When to call the doctor

You'll usually see your doctor for an incision check one to two weeks after leaving the hospital, and you'll have a complete checkup in four to six weeks after delivery to make sure that you are healing well physically and emotionally, and to answer questions you might have about infant care and birth control. In the meantime, call your caregiver if you have signs of an infection, including:

  • Warmth, redness, swelling, or oozing at the incision site
  • Worsening pain or sudden onset of pain
  • Any fever (even if your incision looks fine)
  • Foul smelling vaginal discharge
  • Pain or burning when urinating, the urge to pee frequently when not a lot comes out, or urine that is dark and scanty or bloody

Also call your provider immediately if you have:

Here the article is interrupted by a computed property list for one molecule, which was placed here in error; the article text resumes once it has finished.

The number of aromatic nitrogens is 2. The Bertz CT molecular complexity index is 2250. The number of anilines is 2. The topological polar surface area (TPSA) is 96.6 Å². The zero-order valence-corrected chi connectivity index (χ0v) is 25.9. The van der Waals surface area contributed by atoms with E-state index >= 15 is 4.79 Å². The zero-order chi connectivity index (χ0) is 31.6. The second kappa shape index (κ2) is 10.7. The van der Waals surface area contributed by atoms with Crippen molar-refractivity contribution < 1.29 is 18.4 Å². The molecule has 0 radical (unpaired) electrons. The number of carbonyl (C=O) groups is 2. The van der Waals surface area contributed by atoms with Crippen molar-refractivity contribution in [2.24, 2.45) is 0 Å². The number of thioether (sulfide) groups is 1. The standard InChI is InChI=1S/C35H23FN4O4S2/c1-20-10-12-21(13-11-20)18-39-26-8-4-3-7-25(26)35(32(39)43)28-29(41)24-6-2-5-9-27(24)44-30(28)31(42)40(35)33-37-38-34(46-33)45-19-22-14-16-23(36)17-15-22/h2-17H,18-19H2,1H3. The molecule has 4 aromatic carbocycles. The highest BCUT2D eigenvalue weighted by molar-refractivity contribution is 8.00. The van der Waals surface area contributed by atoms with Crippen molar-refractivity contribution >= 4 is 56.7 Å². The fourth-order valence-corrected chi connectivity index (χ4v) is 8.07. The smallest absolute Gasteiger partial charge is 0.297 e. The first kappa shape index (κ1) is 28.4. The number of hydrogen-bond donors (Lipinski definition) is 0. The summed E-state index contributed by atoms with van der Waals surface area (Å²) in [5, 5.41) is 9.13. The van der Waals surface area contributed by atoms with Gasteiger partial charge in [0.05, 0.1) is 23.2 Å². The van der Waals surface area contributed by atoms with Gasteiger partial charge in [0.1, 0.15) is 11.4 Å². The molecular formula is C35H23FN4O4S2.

• Menstrual-type bleeding past the first four days after delivery, or bleeding that comes back after slowing
  • Heavy bleeding at any time, or bleeding with clots and cramping (if you soak two pads an hour for two hours straight, your bleeding is considered heavy)
  • Severe or persistent pain or tenderness and warmth in one area of your leg, or one leg that is more swollen than the other
  • Pain in one or both breasts
  • Trouble breathing or chest pain
  • Severe headache
  • Thoughts of hurting yourself or your baby, or if you feel incapable of caring for your newborn

For more information on warning signs of a medical problem in the weeks after delivery, see our article on when to call your practitioner.

Learn more:

Watch the video: Cesarean recovery at home (July 2022).